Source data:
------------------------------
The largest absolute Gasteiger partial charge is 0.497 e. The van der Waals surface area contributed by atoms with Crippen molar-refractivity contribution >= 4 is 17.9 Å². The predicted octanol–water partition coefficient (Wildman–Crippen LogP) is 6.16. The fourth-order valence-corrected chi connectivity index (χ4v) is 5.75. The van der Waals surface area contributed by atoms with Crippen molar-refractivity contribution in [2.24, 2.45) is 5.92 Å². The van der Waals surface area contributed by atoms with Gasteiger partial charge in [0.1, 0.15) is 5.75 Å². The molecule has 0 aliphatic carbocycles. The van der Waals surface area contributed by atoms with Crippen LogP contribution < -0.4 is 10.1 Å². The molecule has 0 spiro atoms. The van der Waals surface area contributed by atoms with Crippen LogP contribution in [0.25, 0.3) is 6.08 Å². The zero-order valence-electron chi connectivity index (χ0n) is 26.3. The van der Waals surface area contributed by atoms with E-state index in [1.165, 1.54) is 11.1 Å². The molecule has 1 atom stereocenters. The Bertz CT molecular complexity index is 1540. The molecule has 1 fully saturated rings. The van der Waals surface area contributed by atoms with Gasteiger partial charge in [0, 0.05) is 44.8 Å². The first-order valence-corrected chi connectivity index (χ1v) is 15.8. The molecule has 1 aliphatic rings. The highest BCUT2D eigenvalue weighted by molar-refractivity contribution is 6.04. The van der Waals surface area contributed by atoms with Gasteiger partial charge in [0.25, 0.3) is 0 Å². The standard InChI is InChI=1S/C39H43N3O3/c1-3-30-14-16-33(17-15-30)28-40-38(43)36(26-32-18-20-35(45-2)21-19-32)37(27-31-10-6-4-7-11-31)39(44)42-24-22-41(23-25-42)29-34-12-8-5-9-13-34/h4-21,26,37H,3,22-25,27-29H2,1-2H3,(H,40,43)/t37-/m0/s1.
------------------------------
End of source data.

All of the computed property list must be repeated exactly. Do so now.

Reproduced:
The largest absolute Gasteiger partial charge is 0.497 e. The van der Waals surface area contributed by atoms with Crippen molar-refractivity contribution >= 4 is 17.9 Å². The predicted octanol–water partition coefficient (Wildman–Crippen LogP) is 6.16. The fourth-order valence-corrected chi connectivity index (χ4v) is 5.75. The van der Waals surface area contributed by atoms with Crippen molar-refractivity contribution in [2.24, 2.45) is 5.92 Å². The van der Waals surface area contributed by atoms with Gasteiger partial charge in [0.1, 0.15) is 5.75 Å². The molecule has 0 aliphatic carbocycles. The van der Waals surface area contributed by atoms with Crippen LogP contribution < -0.4 is 10.1 Å². The molecule has 0 spiro atoms. The van der Waals surface area contributed by atoms with Crippen LogP contribution in [0.25, 0.3) is 6.08 Å². The zero-order valence-electron chi connectivity index (χ0n) is 26.3. The van der Waals surface area contributed by atoms with E-state index in [1.165, 1.54) is 11.1 Å². The molecule has 1 atom stereocenters. The Bertz CT molecular complexity index is 1540. The molecule has 1 fully saturated rings. The van der Waals surface area contributed by atoms with Gasteiger partial charge in [0, 0.05) is 44.8 Å². The first-order valence-corrected chi connectivity index (χ1v) is 15.8. The molecule has 1 aliphatic rings. The highest BCUT2D eigenvalue weighted by molar-refractivity contribution is 6.04. The van der Waals surface area contributed by atoms with Gasteiger partial charge in [0.25, 0.3) is 0 Å². The standard InChI is InChI=1S/C39H43N3O3/c1-3-30-14-16-33(17-15-30)28-40-38(43)36(26-32-18-20-35(45-2)21-19-32)37(27-31-10-6-4-7-11-31)39(44)42-24-22-41(23-25-42)29-34-12-8-5-9-13-34/h4-21,26,37H,3,22-25,27-29H2,1-2H3,(H,40,43)/t37-/m0/s1.